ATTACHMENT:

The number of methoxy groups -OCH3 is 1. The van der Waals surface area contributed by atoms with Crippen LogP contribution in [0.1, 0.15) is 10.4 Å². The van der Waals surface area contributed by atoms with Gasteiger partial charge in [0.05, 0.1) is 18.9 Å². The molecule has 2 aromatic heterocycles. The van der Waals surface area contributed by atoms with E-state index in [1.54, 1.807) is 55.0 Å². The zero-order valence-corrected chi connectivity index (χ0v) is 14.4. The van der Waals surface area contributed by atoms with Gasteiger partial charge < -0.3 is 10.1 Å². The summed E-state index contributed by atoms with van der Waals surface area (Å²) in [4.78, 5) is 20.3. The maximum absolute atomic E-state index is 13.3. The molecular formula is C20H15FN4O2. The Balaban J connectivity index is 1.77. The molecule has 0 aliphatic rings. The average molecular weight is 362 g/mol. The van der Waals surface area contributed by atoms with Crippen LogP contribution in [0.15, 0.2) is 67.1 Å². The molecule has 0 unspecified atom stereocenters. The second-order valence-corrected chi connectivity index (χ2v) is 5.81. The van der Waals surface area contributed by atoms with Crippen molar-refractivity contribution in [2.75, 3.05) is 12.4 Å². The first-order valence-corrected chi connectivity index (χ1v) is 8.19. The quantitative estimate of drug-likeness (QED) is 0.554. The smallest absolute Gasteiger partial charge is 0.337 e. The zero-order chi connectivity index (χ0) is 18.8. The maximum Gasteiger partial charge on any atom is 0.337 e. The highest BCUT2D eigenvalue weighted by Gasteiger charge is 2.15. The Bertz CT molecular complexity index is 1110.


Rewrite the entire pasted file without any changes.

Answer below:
The number of methoxy groups -OCH3 is 1. The van der Waals surface area contributed by atoms with Crippen LogP contribution in [0.1, 0.15) is 10.4 Å². The van der Waals surface area contributed by atoms with Gasteiger partial charge in [0.05, 0.1) is 18.9 Å². The molecule has 2 aromatic heterocycles. The van der Waals surface area contributed by atoms with E-state index in [1.54, 1.807) is 55.0 Å². The zero-order valence-corrected chi connectivity index (χ0v) is 14.4. The van der Waals surface area contributed by atoms with Gasteiger partial charge < -0.3 is 10.1 Å². The summed E-state index contributed by atoms with van der Waals surface area (Å²) in [4.78, 5) is 20.3. The maximum absolute atomic E-state index is 13.3. The molecular formula is C20H15FN4O2. The Balaban J connectivity index is 1.77. The molecule has 0 aliphatic rings. The average molecular weight is 362 g/mol. The van der Waals surface area contributed by atoms with Crippen LogP contribution in [0.15, 0.2) is 67.1 Å². The molecule has 0 unspecified atom stereocenters. The second-order valence-corrected chi connectivity index (χ2v) is 5.81. The van der Waals surface area contributed by atoms with Crippen molar-refractivity contribution in [2.75, 3.05) is 12.4 Å². The first-order valence-corrected chi connectivity index (χ1v) is 8.19. The quantitative estimate of drug-likeness (QED) is 0.554. The smallest absolute Gasteiger partial charge is 0.337 e. The zero-order chi connectivity index (χ0) is 18.8. The maximum Gasteiger partial charge on any atom is 0.337 e. The highest BCUT2D eigenvalue weighted by Gasteiger charge is 2.15. The Bertz CT molecular complexity index is 1110.